LAS VEGAS (KTNV) — A watershed moment. The Supreme Court ruling to ban discrimination against LGBTQ employees.
The court handing down a landmark decision, expanding protections in the civil rights act to LGBTQ employees. The 6-to-3 vote included the four liberal justices and two conservative justices. Trump appointee Neil Gorsuch writing:
"An employer who fires an individual for being homosexual or transgender fires that person for traits or actions it would not have questioned in members of a different sex. Sex plays a necessary and undisguisable role in the decision, exactly what Title VII forbids."
John Waldron, the CEO of the LGBTQ Center of Southern Nevada, says it was an unexpected decision.
“It was certainly surprising although when you read it, the logic was fairly simple that it was clearly a case of discrimination based on sex,” he said.
At the state level, Nevada has passed the Employment Non-Discrimination Act in 1999, which eventually expanded protections to include gender identity and expression. Chris Davin with Equality Nevada says the court’s decision now has legal legs across the country.
“It’s interesting at the federal level, it’s now a federal statute to govern all of the states, even the ones that haven’t passed legislation on this topic,” he said.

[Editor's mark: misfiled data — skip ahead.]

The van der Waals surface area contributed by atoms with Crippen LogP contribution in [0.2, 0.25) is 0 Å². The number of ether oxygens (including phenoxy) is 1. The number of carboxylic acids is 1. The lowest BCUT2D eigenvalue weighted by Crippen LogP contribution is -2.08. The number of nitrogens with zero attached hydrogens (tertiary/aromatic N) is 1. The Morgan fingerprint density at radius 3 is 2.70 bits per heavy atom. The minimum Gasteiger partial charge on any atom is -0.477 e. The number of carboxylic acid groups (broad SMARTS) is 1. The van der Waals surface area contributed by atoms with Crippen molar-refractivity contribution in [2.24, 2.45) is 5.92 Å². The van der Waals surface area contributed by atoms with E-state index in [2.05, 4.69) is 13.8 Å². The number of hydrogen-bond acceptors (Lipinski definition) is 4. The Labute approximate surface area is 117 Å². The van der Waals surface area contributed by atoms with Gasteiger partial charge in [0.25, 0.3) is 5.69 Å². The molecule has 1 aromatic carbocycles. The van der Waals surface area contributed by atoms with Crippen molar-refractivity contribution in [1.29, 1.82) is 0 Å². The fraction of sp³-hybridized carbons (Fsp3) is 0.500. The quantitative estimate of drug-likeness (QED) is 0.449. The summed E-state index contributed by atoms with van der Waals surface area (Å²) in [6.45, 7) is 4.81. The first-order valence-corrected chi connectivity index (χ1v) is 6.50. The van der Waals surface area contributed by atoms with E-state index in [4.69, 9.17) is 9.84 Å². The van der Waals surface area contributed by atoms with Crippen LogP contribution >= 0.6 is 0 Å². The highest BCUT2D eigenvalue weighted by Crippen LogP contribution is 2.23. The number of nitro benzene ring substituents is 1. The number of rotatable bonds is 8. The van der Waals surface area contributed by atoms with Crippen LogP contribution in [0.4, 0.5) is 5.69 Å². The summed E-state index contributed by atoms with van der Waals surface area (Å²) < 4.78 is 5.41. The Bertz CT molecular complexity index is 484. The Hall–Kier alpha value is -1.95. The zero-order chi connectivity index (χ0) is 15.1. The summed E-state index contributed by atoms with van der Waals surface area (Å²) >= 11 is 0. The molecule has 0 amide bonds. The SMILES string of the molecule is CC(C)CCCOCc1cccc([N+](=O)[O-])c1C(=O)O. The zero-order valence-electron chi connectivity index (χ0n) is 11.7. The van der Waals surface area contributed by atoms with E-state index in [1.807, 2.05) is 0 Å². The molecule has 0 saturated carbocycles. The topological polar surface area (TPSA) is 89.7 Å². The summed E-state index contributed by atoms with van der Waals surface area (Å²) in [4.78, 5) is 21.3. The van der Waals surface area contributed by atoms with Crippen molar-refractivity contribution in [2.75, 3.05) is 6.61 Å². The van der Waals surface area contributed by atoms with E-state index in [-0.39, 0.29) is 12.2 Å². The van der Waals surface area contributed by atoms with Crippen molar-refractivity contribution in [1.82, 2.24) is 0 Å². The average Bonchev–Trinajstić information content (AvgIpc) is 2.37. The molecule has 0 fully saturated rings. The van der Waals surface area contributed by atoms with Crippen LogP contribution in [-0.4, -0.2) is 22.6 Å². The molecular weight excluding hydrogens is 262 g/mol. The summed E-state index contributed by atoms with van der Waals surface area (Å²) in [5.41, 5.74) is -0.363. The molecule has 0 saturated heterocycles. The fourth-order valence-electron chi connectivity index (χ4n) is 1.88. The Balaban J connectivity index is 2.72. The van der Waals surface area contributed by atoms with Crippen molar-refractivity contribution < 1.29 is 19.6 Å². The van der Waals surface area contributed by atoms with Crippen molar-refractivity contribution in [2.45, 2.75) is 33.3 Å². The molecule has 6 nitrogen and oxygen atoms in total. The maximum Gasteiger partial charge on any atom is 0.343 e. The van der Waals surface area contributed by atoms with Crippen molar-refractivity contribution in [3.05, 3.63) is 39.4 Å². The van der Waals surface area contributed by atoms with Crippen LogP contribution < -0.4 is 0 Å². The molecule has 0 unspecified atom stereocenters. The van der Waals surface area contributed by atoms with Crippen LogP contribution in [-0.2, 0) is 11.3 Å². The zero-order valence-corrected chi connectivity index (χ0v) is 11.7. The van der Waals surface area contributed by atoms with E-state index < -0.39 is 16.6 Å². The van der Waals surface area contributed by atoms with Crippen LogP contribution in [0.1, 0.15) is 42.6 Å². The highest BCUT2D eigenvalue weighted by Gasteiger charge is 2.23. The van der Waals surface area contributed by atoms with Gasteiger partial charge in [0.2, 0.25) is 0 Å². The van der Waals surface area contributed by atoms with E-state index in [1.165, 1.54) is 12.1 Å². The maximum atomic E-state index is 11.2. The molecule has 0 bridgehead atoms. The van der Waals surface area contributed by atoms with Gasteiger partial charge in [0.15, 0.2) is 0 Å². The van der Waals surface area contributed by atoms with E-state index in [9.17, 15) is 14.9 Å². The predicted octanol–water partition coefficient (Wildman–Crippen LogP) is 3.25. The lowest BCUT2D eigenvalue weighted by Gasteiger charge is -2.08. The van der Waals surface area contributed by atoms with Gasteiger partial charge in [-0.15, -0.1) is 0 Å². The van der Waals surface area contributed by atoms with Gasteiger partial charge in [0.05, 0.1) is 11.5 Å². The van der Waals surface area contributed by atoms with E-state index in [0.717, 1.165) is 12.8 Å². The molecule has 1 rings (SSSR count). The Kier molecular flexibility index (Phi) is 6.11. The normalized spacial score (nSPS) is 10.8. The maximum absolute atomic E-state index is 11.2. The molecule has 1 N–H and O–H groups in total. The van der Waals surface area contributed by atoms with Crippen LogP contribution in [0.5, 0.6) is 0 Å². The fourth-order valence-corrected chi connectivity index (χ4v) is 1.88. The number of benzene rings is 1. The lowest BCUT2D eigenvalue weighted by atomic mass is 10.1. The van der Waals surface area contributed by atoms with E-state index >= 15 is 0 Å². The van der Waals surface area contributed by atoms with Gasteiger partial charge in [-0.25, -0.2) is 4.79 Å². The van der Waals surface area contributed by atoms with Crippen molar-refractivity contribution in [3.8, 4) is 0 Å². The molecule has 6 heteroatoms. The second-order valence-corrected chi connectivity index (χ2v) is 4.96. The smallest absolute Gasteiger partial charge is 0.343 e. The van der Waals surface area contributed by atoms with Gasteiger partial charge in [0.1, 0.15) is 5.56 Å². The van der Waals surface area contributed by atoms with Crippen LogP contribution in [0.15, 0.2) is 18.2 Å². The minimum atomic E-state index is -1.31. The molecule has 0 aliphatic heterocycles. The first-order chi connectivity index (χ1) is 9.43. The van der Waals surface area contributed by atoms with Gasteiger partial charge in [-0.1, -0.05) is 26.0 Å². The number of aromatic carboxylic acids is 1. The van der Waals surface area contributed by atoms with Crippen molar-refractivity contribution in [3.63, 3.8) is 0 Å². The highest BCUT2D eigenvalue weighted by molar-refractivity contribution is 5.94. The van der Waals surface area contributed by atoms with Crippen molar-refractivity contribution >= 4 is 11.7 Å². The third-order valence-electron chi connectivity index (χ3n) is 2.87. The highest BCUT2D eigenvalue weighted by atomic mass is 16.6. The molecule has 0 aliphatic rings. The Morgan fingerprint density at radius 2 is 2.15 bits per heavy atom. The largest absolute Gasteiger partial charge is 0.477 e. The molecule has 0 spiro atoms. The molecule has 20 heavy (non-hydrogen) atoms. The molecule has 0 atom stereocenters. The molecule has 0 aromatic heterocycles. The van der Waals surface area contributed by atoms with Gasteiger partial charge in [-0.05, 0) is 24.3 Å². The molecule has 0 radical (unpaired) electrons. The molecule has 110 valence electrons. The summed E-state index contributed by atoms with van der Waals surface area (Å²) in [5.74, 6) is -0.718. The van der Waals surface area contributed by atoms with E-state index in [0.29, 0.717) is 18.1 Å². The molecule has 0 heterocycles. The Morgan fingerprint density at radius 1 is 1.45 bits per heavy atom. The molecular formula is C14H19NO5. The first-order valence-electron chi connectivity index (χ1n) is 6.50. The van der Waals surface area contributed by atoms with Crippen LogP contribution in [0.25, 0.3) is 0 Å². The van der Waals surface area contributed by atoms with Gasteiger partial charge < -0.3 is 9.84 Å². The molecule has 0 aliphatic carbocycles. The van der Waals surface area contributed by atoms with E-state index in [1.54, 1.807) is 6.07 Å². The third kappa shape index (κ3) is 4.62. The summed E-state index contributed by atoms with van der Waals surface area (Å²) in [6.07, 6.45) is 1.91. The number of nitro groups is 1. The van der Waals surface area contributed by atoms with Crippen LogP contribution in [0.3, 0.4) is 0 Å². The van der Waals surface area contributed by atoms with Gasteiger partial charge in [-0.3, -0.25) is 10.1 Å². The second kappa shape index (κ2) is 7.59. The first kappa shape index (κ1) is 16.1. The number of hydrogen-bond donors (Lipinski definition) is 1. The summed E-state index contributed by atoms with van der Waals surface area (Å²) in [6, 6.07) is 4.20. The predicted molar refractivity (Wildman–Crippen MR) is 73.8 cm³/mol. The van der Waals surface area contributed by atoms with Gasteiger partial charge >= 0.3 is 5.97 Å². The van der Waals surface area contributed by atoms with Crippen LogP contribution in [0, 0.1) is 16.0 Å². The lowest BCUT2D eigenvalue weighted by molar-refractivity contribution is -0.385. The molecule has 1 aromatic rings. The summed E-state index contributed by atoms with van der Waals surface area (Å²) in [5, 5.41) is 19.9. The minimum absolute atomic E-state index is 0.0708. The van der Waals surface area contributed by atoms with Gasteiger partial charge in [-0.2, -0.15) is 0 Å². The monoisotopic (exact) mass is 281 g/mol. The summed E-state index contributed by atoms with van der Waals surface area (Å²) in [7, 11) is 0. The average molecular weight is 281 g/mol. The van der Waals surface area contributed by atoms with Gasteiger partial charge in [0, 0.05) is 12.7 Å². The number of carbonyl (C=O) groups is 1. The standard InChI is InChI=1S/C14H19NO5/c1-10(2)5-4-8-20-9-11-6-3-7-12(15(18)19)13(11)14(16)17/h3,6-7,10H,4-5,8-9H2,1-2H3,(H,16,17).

He says this development is part of a wider movement for social justice.
“Today our world is currently alive with rage, protests, and reflection because our country has failed to deliver on the laws it promised,” he said.
The job search continues for Karen Grayson as she plugs away on her laptop.
“I’m back to looking for a job again, and we’ll have to go through the same thing and hopefully I get somebody who’s very understanding,” she said.
She hopes someone understands and respects her as a transgender woman. She says ever since came out as transgender, she has been let go from jobs because of who she was.
“The owner said, I can’t have you working for me. I said why? He said. ‘Because you give a bad image to our company,'” Grayson said.
With the Supreme Court’s landmark decision, members of the LGBTQ plus community can’t be discriminated at work. Grayson says it was a surprising but correct decision.
“We now have the right to be heard as people, not just a person. We’re transgender. We’re people just like everybody else,” she said.
The 6-to-3 decision was supported by two conservative justices, John Roberts and Neil Gorsuch. Grayson believes it’s a sign of the times.
“What these justices did is just rocking the world. It’s opening doors now, saying we can just go ahead and just be people,” she said.
People from a community Grayson feels is gaining more acceptance.
Great news from the Supreme Court this morning. No one should have to live in fear of discrimination. https://t.co/PzinYPrNjy— Governor Sisolak (@GovSisolak) June 15, 2020
Today, the US Supreme Court ruled that a key provision of the 1964 Civil Rights Act protects LGBTQ employees from workplace discrimination. Henderson welcomes diversity and values human dignity. We are proud to be a place for everyone to call home. pic.twitter.com/5KkwhvLX7p— City of Henderson (@cityofhenderson) June 16, 2020